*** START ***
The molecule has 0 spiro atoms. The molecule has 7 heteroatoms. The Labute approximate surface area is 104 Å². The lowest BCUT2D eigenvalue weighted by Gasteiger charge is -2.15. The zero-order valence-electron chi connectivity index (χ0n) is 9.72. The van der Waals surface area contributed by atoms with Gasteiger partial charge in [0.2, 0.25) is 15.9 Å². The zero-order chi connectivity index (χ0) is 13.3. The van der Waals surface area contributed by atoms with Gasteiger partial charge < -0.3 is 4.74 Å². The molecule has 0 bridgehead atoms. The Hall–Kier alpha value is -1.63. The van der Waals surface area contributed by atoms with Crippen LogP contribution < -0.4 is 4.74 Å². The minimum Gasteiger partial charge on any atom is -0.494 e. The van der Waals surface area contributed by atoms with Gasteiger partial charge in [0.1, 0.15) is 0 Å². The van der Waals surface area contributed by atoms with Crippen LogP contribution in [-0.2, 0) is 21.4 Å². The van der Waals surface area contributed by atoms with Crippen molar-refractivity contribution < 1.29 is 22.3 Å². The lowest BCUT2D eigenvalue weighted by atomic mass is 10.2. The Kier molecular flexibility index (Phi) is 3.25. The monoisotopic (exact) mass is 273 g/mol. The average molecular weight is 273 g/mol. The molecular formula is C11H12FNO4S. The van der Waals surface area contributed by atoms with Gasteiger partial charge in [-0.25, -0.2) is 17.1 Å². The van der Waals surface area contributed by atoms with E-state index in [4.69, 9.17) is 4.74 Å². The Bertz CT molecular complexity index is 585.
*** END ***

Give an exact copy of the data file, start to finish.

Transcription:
The molecule has 0 spiro atoms. The molecule has 7 heteroatoms. The Labute approximate surface area is 104 Å². The lowest BCUT2D eigenvalue weighted by Gasteiger charge is -2.15. The zero-order valence-electron chi connectivity index (χ0n) is 9.72. The van der Waals surface area contributed by atoms with Gasteiger partial charge in [0.2, 0.25) is 15.9 Å². The zero-order chi connectivity index (χ0) is 13.3. The van der Waals surface area contributed by atoms with Gasteiger partial charge < -0.3 is 4.74 Å². The molecule has 0 bridgehead atoms. The Hall–Kier alpha value is -1.63. The van der Waals surface area contributed by atoms with Crippen LogP contribution < -0.4 is 4.74 Å². The minimum Gasteiger partial charge on any atom is -0.494 e. The van der Waals surface area contributed by atoms with Gasteiger partial charge in [0.1, 0.15) is 0 Å². The van der Waals surface area contributed by atoms with Crippen LogP contribution in [-0.2, 0) is 21.4 Å². The van der Waals surface area contributed by atoms with Crippen molar-refractivity contribution < 1.29 is 22.3 Å². The lowest BCUT2D eigenvalue weighted by atomic mass is 10.2. The Kier molecular flexibility index (Phi) is 3.25. The monoisotopic (exact) mass is 273 g/mol. The average molecular weight is 273 g/mol. The molecular formula is C11H12FNO4S. The van der Waals surface area contributed by atoms with Gasteiger partial charge in [-0.25, -0.2) is 17.1 Å². The van der Waals surface area contributed by atoms with E-state index in [4.69, 9.17) is 4.74 Å². The Bertz CT molecular complexity index is 585.